TULSA, Okla. — While presenting results before the Tulsa City Council of a research study analyzing use-of-force by the Tulsa Police Department over several years, Chief Wendell Franklin said the public will have no say in the development of any new use-of-force policy.
“The question was if there was going to be community input allowed in our policy decision-making, and the answer to that is no,” Franklin said, in response to a question from Councilor Lori Decter Wright.
“I think that we are paid a salary to be the professionals, and be the ones that know the ins and outs of policing and what’s going on. Again, I’ve mentioned before, of ceding authority to us to allow us to do that, and we will use best practices and things of that nature to drive our decision-making,” the chief said, according to Public Radio Tulsa.
The study was conducted by researchers at the University of Texas at San Antonio and the University of Cincinnati, and was funded by the International Association of Chiefs of Police. The research was titled, “A Multi-Method Investigation of Officer Decision-Making and Force Used or Avoided in Arrest Situations,” and compared the police departments in Tulsa and Cincinnati, Ohio.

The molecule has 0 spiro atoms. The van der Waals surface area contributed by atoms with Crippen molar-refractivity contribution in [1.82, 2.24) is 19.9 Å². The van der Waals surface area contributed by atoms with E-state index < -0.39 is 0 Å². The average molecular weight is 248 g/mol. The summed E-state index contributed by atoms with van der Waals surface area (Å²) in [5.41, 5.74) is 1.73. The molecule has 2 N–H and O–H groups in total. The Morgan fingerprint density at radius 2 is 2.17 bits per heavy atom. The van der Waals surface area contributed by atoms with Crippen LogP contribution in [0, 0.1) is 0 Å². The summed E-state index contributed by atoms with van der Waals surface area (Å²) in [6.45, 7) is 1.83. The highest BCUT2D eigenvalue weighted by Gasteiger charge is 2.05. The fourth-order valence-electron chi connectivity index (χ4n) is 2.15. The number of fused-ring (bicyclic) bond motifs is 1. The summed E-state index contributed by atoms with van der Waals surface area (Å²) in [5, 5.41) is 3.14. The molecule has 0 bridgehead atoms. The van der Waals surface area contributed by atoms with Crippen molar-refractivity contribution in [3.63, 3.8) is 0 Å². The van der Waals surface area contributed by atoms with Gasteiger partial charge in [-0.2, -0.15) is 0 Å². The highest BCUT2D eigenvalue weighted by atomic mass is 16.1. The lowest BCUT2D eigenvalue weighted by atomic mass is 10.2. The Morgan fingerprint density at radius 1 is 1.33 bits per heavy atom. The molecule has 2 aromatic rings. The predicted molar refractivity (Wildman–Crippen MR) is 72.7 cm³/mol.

Much to the chagrin of law enforcement nemesis’, the study’s findings conclude that race does not play a role in how much force police use on suspects; that officers are actually less likely to use high-level force when suspects show the highest levels of resistance; and that Tulsa Police use canines at a far higher rate than officers in Cincinnati.
One particular item of interest from the study was that Tulsa Police Department did not report all uses of “physical control tactics.”
Maj. Matt Kirkland told the council that they will begin recording those uses of force. As a result, they should expect the use-of-force numbers to increase since reporting requirements are changing, not that more force is necessarily being used.
As with other reporting factors, true comparisons can be made in the future once the criteria remains constant.